·       Odyssey Quiz today.
·       Graphic Novels due today.
·       Writers Notebooks due today:
1.     Odyssey Background Powerpoint Notes
2.     Selected Chapters Summaries
3.     Odyssey Notes
4.     Greek Culture—Chapters 5-6
5.     Events, Greek Ways and Big Thoughts—Chapters 7-8

6.     Graphic Novel Planning/Homeric Epithets and Similes

Tuesday & Wednesday—January 9-10, 2018
Business:
·       Read and annotate the remaining chapters summaries for next time.
·       No late work option after next Friday. It’s end of term and everything is due Friday.
·       Writers Notebooks Due next time:
1.     Odyssey Background Powerpoint
2.     Selected Chapters Summaries
3.     Odyssey Notes
4.     Greek Culture—Chapters 5-6
5.     Events, Greek Ways and Big Thoughts—Chapters 7-8
6.     Graphic Novel Planning/Homeric Epithets and Similes

LT: Determine major themes from textual evidence in literature.

DQs:

·       What strengths and weaknesses does Odysseus display in the following stories:
o   The Land of the Dead
o   The Syrens
o   Scylla
o   Charybdis
o   The Kine of the Sun

Friday & Monday—January 5 & 8, 2018
Business:
  • Read chapters 11-12 for next time.
  • No late work option after next Friday. It’s end of term and everything is due Friday.

LT: Determine major themes from textual evidence in literature.

DQs:

  • What strengths and weaknesses does Odysseus display in the following stories:
    • The Ciconians
    • The Lotus-eaters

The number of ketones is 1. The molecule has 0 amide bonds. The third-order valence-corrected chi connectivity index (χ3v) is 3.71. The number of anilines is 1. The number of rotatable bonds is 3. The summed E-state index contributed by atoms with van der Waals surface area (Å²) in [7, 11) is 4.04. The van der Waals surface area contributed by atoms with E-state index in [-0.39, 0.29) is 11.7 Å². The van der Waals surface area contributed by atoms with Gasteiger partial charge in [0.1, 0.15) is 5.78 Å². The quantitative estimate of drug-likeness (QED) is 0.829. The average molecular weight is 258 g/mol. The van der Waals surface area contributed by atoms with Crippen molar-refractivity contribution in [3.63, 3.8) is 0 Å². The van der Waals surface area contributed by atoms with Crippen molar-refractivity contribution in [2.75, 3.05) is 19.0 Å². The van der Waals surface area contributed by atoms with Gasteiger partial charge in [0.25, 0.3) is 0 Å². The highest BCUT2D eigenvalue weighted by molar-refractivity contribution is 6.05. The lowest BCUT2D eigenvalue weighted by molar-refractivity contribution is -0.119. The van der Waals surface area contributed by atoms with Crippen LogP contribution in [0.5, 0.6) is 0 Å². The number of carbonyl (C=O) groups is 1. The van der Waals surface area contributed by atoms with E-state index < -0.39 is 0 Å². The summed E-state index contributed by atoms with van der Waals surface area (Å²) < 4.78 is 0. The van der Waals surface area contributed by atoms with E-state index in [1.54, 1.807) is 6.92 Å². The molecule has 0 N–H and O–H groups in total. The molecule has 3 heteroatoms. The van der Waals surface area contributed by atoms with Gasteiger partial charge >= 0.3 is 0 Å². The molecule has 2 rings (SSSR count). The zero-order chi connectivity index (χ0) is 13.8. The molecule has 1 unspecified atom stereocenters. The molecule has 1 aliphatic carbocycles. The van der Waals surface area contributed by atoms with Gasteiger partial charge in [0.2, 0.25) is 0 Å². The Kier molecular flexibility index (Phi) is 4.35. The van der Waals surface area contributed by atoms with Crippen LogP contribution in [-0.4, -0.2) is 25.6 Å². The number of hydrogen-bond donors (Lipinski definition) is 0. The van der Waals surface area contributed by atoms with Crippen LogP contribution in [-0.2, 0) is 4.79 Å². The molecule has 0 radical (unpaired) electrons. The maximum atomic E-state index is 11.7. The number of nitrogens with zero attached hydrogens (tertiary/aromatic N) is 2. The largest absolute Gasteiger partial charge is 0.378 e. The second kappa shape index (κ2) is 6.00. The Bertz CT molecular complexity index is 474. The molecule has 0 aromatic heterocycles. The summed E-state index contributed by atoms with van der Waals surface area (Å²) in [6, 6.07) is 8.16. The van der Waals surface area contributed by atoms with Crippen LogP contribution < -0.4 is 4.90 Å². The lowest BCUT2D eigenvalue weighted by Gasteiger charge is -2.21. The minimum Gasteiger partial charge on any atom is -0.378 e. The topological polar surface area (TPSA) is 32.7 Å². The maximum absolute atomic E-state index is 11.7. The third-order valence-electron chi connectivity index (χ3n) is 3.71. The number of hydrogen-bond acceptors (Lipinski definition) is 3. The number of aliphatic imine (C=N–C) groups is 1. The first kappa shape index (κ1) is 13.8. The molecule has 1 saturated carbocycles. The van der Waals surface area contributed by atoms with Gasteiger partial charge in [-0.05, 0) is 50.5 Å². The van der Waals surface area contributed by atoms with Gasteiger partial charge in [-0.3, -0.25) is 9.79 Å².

• The Cyclops
    • Aeolus
    • The Laestrygonians
    • Circe

Homeric Epithets and Similes
Epithet: an adjective or descriptive phrase expressing a quality characteristic of the person or thing mentioned.
"old men are often unfairly awarded the epithet “dirty.”

Simile: a figure of speech involving the comparison of one thing with another thing of a different kind, used to make a description more emphatic or vivid (e.g., as brave as a lioncrazy like a fox ).


Graphic Novel Planning/Homeric Epithets and Similes Copy examples from a classmate.

Graphic Novel  Print all six sheets two-sided. 



Wednesday-Thursday—January 3-4, 2018
Business:
  • Read chapters 9-10 for next time.
  • The following scores were just put on Powerschool: Silas essay, reading book wks 7-9, discussion wks 7-9.
  • We will finish The Odyssey and have a test before the end of the term.

LT: Determine major themes from textual evidence in literature.

DQs:
  • Lessons from chapters 5-6—the pink sheet.
  • Describe the Phaeacians.
  • What memorable exchanges do we see between Odysseus and some of the Phaeacians?
  • What cosmopolitan skill and prowess does Odysseus demonstrate?

Activities:


Thursday-Friday—December 14-15, 2017
Business:
  • Chapters 7-8 for next time (Wednesday, January 3rd)
  • End of term is just after the break!

LT: Identify prominent ideas and themes manifested through characterization in literature.

DQs:
  • What cosmopolitan traits does Odysseus demonstrate?
  • What aspects of the culture of the gods are revealed in these scenes?

Activities: